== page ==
As a cold and blustery May slipped into June and brought with it some fairer weather, the first little tern eggs of the season were spotted. It was at this time I began my first night shifts, and on a balmy evening at the end of May, I cycled through the idyllic Norfolk countryside to the colony as the light began to fade. The journey to and from shifts was always a delight, with plenty of wildlife about at those unsociable hours. On many occasions I saw hares, barn owls, and deer, as well the odd group of spoonbills and cranes flying overhead!
As June progressed, I gradually adjusted to working in the dark as the sensations of the night became familiar to me, such as the night calls of passing redshank and common sandpipers, and the otherworldly churring of nightjars drifting over the dunes. The night has a way of eroding the senses, and it was both a surreal and profound experience to be out there on the edge of things, feeling at once isolated but also deeply connected to the rhythms of the Earth and the cosmos. The night skies in August were some of the most awe inspiring, and on occasion I would lie on the beach and gaze upwards, letting the brilliance of countless stars wash over me. One moment in particular stands out, at the height of the Perseid meteor shower, when with a flash the whole night sky was illuminated as a flaming ball of rock plunged through the atmosphere. This is the closest I have ever seen a meteor, and I stood dumbfounded for a moment as I processed what I had just witnessed.
The immensity of this stage contrasted greatly with the job I was there to do - protecting these tiny seabirds and their even smaller chicks from whatever awaited them in the darkness. I grew extremely fond of the little terns and was lucky enough to spend time with them during the day, as well as at night. They are the most endearing birds, graceful in flight and striking to watch, with a gentle chattering that soothes the soul. They are also extremely hard working, and once their chicks began to hatch, journeyed back and forth to sea almost constantly from dawn until dusk, needing large quantities of nutritious fish to fuel the rapid growth of their offspring.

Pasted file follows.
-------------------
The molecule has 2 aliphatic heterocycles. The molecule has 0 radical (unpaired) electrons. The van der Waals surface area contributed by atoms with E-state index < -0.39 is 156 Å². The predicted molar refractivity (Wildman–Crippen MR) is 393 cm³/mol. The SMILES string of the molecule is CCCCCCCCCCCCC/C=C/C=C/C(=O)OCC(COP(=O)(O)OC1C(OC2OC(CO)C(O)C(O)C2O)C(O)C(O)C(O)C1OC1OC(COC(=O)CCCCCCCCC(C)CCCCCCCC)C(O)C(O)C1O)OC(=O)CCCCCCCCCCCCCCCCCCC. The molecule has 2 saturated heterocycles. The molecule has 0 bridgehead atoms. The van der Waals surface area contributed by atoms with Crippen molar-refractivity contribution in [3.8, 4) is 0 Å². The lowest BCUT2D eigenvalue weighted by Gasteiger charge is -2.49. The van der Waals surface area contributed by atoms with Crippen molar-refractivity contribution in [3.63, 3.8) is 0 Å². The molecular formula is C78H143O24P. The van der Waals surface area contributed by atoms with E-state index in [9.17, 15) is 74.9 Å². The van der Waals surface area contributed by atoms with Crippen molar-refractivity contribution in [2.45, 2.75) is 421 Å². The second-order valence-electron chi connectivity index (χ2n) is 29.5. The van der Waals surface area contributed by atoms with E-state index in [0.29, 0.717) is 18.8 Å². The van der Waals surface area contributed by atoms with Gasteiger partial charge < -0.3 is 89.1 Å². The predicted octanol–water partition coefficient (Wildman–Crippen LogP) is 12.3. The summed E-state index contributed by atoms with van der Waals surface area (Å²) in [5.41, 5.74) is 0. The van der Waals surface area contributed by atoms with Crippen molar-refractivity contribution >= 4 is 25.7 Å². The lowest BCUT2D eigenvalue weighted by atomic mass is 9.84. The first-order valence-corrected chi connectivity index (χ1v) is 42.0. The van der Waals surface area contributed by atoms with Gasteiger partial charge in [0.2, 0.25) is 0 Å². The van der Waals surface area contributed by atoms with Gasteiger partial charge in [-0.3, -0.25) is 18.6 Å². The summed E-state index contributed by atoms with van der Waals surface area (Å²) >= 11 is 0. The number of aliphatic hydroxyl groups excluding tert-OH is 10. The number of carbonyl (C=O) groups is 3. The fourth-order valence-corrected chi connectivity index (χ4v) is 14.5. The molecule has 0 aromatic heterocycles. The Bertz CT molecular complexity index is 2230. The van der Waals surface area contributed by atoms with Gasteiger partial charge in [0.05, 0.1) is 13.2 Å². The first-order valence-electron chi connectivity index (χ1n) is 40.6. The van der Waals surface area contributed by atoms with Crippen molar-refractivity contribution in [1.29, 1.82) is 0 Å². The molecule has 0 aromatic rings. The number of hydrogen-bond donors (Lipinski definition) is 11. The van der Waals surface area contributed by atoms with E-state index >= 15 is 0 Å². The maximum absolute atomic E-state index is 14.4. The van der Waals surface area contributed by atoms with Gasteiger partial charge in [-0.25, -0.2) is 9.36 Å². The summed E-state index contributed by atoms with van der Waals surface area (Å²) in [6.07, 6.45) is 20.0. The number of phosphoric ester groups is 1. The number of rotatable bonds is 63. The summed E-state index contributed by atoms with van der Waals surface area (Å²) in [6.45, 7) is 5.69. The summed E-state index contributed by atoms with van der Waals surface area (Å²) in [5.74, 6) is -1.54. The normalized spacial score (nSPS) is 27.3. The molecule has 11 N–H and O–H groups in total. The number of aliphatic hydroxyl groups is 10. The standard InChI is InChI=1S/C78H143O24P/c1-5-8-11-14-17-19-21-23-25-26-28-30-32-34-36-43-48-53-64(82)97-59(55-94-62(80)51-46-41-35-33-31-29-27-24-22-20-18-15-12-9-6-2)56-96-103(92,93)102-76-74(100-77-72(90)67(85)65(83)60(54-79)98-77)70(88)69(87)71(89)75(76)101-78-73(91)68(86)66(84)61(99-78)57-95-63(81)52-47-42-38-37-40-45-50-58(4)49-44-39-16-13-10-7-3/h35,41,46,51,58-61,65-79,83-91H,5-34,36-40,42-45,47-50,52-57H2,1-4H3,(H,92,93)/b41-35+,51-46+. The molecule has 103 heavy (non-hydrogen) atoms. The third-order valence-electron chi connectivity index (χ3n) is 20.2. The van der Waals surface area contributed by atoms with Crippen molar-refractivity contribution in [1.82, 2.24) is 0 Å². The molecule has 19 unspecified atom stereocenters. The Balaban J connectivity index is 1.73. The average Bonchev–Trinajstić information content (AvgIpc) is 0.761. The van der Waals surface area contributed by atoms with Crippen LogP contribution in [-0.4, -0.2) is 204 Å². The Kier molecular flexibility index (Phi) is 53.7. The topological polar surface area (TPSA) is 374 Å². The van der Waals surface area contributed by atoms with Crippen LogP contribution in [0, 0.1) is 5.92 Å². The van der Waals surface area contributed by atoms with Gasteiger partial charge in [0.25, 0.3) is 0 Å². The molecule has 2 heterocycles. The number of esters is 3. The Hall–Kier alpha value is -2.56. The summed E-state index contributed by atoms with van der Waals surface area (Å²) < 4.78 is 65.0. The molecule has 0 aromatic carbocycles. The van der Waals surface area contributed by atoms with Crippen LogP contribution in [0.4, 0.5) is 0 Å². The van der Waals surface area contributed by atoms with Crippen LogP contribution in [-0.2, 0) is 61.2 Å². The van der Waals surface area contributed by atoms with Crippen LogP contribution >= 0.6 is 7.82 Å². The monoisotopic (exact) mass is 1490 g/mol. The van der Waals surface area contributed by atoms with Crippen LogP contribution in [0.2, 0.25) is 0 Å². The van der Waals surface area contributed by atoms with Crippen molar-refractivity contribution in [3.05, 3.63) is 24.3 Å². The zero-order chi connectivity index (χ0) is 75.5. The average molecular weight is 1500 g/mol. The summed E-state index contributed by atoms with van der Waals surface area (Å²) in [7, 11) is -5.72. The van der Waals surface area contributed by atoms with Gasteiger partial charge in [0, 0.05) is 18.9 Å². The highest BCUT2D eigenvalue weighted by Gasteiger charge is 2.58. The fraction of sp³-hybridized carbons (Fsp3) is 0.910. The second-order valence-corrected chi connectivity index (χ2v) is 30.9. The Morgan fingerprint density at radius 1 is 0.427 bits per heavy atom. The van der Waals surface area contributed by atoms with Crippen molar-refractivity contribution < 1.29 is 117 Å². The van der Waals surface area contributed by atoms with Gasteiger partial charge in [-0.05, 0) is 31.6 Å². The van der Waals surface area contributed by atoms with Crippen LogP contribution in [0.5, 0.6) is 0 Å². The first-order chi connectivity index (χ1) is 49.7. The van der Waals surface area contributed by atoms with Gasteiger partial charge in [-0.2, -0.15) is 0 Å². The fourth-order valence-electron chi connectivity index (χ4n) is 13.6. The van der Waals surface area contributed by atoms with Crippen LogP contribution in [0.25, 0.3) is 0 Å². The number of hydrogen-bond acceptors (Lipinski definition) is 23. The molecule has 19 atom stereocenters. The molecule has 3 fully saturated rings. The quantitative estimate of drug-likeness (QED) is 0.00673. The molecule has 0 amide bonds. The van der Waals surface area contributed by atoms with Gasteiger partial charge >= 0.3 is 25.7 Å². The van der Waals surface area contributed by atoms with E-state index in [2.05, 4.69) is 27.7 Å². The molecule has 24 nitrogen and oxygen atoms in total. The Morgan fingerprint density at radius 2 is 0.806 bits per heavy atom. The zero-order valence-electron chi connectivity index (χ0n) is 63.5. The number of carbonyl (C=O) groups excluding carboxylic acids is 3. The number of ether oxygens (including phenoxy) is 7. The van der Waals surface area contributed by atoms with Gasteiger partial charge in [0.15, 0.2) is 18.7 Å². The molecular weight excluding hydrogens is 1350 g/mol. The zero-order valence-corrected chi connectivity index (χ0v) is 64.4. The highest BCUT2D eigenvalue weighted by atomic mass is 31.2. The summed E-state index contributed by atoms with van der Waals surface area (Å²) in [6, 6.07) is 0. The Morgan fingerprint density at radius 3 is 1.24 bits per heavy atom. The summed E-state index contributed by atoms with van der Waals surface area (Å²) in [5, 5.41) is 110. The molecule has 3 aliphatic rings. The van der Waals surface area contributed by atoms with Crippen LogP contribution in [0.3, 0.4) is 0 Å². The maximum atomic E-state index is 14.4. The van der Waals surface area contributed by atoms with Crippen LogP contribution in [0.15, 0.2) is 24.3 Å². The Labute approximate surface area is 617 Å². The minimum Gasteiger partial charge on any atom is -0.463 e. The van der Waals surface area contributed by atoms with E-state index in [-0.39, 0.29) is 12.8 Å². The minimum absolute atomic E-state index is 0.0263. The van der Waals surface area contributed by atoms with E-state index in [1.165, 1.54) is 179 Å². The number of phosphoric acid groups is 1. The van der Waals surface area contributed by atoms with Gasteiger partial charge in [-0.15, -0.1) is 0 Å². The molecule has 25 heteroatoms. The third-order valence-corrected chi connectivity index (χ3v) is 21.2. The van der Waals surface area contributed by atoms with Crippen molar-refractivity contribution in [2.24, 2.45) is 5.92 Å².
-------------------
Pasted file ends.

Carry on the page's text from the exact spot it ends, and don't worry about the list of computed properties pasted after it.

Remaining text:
I came to see myself as their babysitter at night and spent much of my time outside of work worrying about their wellbeing. I needn’t have worried though, as this year as always saw an excellent team of dedicated volunteers and field officers, who care deeply about the terns as I do. It is thanks to them that we had a successful breeding season, and to the public who visited our beaches this year and helped us to give space for these birds to thrive.
As I reflect on the season, I look back fondly at my night shifts, and would encourage anyone who can to get out and find somewhere away from the lights to go and appreciate the night sky. The Norfolk Coast and Broads Dark Skies Festival is running now, from the 25th September until the 10th October 2021, with the Norfolk coastline boasting some of the darkest skies in the country thanks to the lack of artificial light nearby. For more information on all the amazing events taking place, head to the Norfolk AONB website!
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It’s mid-August, and I climb back inside the tent after the incident with the muntjac deer, settle down into the chair, and get stuck into my book again. Outside the terns begin to stir, and as they awaken for the day their chattering begins, and I head outside to join them. The clouds are pink with the light of dawn and the steadily rising sun is peeling itself off the horizon with a growing intensity.
A large flock of little terns is congregated along the shoreline, with just as many in the air commuting to and from the colony. In their slender yellow bills with tips dipped in black they clutch glistening fish freshly plucked from the sea. They descend to the peeps of their fluffy, speckled chicks, which dive out of cover for the catch dangled before them. I take a breath - in a couple of weeks, the terns and their fledglings will be gone, flying back to West Africa until next year’s breeding season begins. With any luck the young ones will survive to live long lives, and maybe we will be reunited again here on the shifting shores of East Norfolk.
As I stand captivated by the scene unfolding before me, a heavy fog begins to roll in off the sea, and the visibility quickly deteriorates. The tent is engulfed, and I can barely see the colony fence or the tent, leaving me alone on the shoreline with the sound of the terns and the crash of the waves as the world around us disappears.
Photo credits: Oystercatcher by Katie Nethercoat (rspb-images.com)
LOTE Logo credits: Saskia Wischnewski